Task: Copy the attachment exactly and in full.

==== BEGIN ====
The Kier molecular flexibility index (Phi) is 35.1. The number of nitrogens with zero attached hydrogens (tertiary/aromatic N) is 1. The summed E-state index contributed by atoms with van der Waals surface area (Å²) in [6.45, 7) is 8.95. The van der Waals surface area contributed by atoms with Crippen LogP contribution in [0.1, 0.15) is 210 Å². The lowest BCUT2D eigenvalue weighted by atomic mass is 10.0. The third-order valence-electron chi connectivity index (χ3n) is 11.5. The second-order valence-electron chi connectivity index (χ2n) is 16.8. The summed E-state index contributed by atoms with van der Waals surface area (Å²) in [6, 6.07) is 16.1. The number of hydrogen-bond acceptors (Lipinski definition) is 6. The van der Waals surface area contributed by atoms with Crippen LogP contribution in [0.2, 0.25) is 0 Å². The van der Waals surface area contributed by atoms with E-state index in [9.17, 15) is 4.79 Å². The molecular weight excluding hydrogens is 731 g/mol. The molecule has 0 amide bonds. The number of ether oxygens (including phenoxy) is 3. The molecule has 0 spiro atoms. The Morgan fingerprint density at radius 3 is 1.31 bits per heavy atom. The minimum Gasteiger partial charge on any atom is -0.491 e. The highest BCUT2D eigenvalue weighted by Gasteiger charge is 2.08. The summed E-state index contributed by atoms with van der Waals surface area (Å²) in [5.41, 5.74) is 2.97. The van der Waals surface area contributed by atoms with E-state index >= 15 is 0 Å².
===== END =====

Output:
The Kier molecular flexibility index (Phi) is 35.1. The number of nitrogens with zero attached hydrogens (tertiary/aromatic N) is 1. The summed E-state index contributed by atoms with van der Waals surface area (Å²) in [6.45, 7) is 8.95. The van der Waals surface area contributed by atoms with Crippen LogP contribution in [0.1, 0.15) is 210 Å². The lowest BCUT2D eigenvalue weighted by atomic mass is 10.0. The third-order valence-electron chi connectivity index (χ3n) is 11.5. The second-order valence-electron chi connectivity index (χ2n) is 16.8. The summed E-state index contributed by atoms with van der Waals surface area (Å²) in [6, 6.07) is 16.1. The number of hydrogen-bond acceptors (Lipinski definition) is 6. The van der Waals surface area contributed by atoms with Crippen LogP contribution in [0.2, 0.25) is 0 Å². The van der Waals surface area contributed by atoms with E-state index in [9.17, 15) is 4.79 Å². The molecular weight excluding hydrogens is 731 g/mol. The molecule has 0 amide bonds. The number of ether oxygens (including phenoxy) is 3. The molecule has 0 spiro atoms. The Morgan fingerprint density at radius 3 is 1.31 bits per heavy atom. The minimum Gasteiger partial charge on any atom is -0.491 e. The highest BCUT2D eigenvalue weighted by Gasteiger charge is 2.08. The summed E-state index contributed by atoms with van der Waals surface area (Å²) in [5.41, 5.74) is 2.97. The van der Waals surface area contributed by atoms with E-state index >= 15 is 0 Å².